ABC’s Brian Ross investigated a controversy surrounding Sarah Palin asking about books being removed from the Wasilla library. Rev. Howard Bess a pastor at a local church. Hess said, “She wasn’t just using the religious right to get elected. She was one of them.” Ross’ investigation uncovered video of a recent sermon at the church Palin attended in Wasilla. The current pastor said, “Everybody in the world has a guilty conscience. That’s why homosexuals want laws of the land to justify their sickness. They have a guilty conscience.”
Thursday, September 11, 2008
Barack Obama: Michelle and I have been blessed with many openly gay and lesbian friends and colleagues whom we have been close to for many years. While that fact has made the issue facing the LGBT community more personal, the fundamental reasons I have for supporting equality are greater than any individual. I am running for President because I believe that we as a nation need change. We need to end the divisive politics of George W. Bush and pursue policies that treat all of us, regardless of identity or background, with dignity, equality and respect.
Obama: I would have to consider the totality of the candidate’s record and qualifications. However, I think someone who has an established record of failing to support equal opportunities for all Americans would not fare well in an Obama-Biden administration.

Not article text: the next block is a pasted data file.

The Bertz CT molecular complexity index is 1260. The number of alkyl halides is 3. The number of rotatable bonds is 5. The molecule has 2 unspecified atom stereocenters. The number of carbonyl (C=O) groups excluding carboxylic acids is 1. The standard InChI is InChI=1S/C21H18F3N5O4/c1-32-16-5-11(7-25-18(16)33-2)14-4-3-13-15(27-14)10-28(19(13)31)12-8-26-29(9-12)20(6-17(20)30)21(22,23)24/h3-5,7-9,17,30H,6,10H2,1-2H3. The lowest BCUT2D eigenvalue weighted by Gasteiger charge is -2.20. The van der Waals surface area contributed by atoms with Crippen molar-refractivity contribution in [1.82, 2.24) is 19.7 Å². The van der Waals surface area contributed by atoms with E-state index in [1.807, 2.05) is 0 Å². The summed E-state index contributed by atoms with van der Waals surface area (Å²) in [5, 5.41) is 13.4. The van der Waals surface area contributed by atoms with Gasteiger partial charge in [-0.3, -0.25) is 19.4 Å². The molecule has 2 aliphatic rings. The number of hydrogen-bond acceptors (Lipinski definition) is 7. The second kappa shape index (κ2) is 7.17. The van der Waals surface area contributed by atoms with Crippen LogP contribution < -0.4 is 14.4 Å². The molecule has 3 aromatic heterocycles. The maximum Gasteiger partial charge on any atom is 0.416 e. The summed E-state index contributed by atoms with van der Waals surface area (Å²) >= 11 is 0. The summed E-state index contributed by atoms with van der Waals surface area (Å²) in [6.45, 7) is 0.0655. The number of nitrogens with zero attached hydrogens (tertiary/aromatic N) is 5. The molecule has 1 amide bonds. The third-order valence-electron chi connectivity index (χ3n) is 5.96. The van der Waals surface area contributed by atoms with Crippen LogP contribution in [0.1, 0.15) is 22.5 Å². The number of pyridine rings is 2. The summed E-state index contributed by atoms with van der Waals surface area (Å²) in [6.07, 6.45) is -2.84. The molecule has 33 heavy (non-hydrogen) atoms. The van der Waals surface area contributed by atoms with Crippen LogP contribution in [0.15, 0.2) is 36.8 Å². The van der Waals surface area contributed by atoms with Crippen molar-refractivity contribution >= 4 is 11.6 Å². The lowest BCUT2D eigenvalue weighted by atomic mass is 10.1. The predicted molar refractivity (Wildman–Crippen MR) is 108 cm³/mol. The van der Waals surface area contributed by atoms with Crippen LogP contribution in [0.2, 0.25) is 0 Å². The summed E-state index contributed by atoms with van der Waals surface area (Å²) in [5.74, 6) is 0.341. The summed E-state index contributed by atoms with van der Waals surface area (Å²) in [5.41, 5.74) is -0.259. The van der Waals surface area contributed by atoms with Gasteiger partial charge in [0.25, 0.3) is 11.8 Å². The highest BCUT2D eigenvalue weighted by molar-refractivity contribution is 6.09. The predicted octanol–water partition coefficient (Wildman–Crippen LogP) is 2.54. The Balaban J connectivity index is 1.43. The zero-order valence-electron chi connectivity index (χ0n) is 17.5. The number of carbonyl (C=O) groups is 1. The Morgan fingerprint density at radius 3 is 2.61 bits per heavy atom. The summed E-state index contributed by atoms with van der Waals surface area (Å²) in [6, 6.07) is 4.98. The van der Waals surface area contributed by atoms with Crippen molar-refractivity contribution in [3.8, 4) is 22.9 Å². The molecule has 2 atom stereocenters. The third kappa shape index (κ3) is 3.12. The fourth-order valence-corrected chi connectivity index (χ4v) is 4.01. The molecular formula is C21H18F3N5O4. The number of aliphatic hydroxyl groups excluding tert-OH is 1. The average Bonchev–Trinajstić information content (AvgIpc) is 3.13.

Obama: These bills are all important priorities for me. Senator Biden and I have long committed ourselves to supporting fundamental civil rights for all. In addition to the issues you mentioned, I also support full repeal of DOMA to provide equal federal rights and benefits to LGBT couples. America must live up to our founding principle of equality for all, and it’s wrong to have millions of LGBT Americans living as second‐class citizens in this nation. I support these efforts because I know that equality is a moral imperative. Back when I was in the Illinois Senate, I co‐sponsored a fully inclusive bill that prohibited discrimination on the basis of both sexual orientation and gender identity, extending protection to the workplace, housing, and places of public accommodation. The non-discrimination bill has become law in Illinois. If I am honored to serve as your President, I will continue to do what I’ve done throughout my career and in this campaign: speak out on behalf of the cause for equal justice and opportunity for LGBT Americans.
Obama: Again, I think this issue ties in to who controls Congress. And a Democratic Congress that enacts a repeal of DOMA would not be likely to pass a Constitutional ban on gay marriage — partly because our party rejects enshrining discrimination and divisive distinctions among citizens into our founding documents.